A lot of taxpayers emigrate from Canada every year, some to the south of the border and others beyond. In Canada, generally, the owners of the residential property are exempt from the taxes on capital gains if they use it as a principal residence. At emigration, a taxpayer can shelter the capital gains on the principal residence up to that point, or may extend it in a few cases.
This post is for general informational purposes only. The readers must exercise caution while making any decision. You should consult your professional income tax accountant in Canada, and the one in your new country of residence.
We have published another post specifically on the Principal residence exemption, we encourage the readers to read it in order to understand Principal residence and change of use rules. For the purpose of this article, the focus is on the taxpayers who are moving out of Canada.
Principal Residence Exemption at Emigration
When you are moving out of Canada, you can take advantage of the principal residence exemption. At the time of emigration, there is a deemed disposition of Principal Residence, if you are converting it to a rental property. You must report this deemed disposition on your emigrant tax return.
If you are moving temporarily out of Canada, you are still a factual resident of Canada. Deemed disposition happens only when you become a resident of Canada. Factual residents of Canada are treated as residents of Canada. Many taxpayers worry so much about the principal residence exemption that they keep on reporting as factual residents of Canada.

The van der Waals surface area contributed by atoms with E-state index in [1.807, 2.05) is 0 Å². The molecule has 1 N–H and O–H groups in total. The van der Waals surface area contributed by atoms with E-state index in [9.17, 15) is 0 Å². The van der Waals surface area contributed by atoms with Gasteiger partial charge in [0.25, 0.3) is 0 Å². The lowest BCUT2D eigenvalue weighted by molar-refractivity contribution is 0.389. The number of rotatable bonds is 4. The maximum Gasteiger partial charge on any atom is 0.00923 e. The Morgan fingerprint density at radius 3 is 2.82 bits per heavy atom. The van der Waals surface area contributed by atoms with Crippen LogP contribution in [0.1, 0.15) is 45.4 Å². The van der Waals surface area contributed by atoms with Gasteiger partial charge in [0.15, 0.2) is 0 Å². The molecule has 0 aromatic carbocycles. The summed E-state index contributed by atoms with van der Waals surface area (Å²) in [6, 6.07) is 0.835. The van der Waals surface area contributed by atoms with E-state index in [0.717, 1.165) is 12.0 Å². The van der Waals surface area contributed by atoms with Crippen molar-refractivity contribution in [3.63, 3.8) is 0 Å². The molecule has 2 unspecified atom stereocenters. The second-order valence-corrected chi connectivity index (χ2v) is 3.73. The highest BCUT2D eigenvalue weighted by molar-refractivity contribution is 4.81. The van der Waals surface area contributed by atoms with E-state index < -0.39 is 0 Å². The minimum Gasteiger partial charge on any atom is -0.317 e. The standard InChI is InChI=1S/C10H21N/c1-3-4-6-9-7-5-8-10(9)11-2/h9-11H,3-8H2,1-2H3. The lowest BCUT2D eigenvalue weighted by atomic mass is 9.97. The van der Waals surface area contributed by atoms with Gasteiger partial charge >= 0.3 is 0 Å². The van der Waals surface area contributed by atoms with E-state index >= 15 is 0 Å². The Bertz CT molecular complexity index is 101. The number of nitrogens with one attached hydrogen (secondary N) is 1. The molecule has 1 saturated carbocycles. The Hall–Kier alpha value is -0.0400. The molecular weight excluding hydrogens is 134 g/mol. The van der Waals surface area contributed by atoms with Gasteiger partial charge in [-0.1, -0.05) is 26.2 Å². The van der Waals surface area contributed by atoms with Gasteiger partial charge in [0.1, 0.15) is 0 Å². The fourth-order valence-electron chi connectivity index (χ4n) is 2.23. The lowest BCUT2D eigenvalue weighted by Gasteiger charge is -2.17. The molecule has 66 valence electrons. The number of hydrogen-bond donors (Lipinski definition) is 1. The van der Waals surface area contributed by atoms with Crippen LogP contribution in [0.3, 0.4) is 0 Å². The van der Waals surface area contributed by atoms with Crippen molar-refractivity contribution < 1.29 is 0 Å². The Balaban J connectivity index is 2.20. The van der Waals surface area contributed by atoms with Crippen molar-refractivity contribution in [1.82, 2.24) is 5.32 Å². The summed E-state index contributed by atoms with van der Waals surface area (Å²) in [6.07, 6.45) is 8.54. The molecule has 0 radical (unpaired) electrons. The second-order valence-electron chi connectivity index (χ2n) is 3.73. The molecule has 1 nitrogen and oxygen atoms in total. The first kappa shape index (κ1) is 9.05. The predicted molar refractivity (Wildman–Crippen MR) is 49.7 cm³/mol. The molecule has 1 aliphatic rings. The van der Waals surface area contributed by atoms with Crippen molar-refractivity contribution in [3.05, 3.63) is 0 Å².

Deemed disposition means that your residence is not actually sold or disposed of but is considered to be sold for tax purposes. Your residence is considered to be sold at Fair market value as of the date of emigration and immediately re-acquired. The capital gains are reported and sheltered up to that date. The fair market value on that day becomes a new cost basis for the property.
Can I still keep my principal residence in Canada even if I move to another country?
This is a question about which we receive a lot of inquiries. The answer is a yes and no!
Yes, if you meet the Section 54 definition of Principal residence! However, this is only possible if your spouse lives in it afterwards so that ordinarily inhabited requirement of the law is met. In case, if your spouse also moves with you, you cannot claim principal residence exemption. A non-resident’s principal residence exemption is limited up to the years when she was a resident of Canada.
If you are converting the property to an income-producing property or your spouse becomes a non-resident of Canada as well, no, you cannot avoid capital gains.
Moving to United States & Principal Residence
There is Section 121 of the Internal Revenue Code of the United States that allows U.S. taxpayers to exclude up to US$250,000 (US$500,000 for married joint filers) of Capital gain on the sale of a principal residence if the taxpayer meets certain conditions.
One common misconception by taxpayers we have seen in recent years is that think IRC Sec 121 is applicable to them when they become U.S. tax residents. To much of their relief, and by extension to the readers of this article, the U.S. Canada Tax treaty provides relief in terms of re-setting the cost basis for Canadian residents emigrating to the U.S.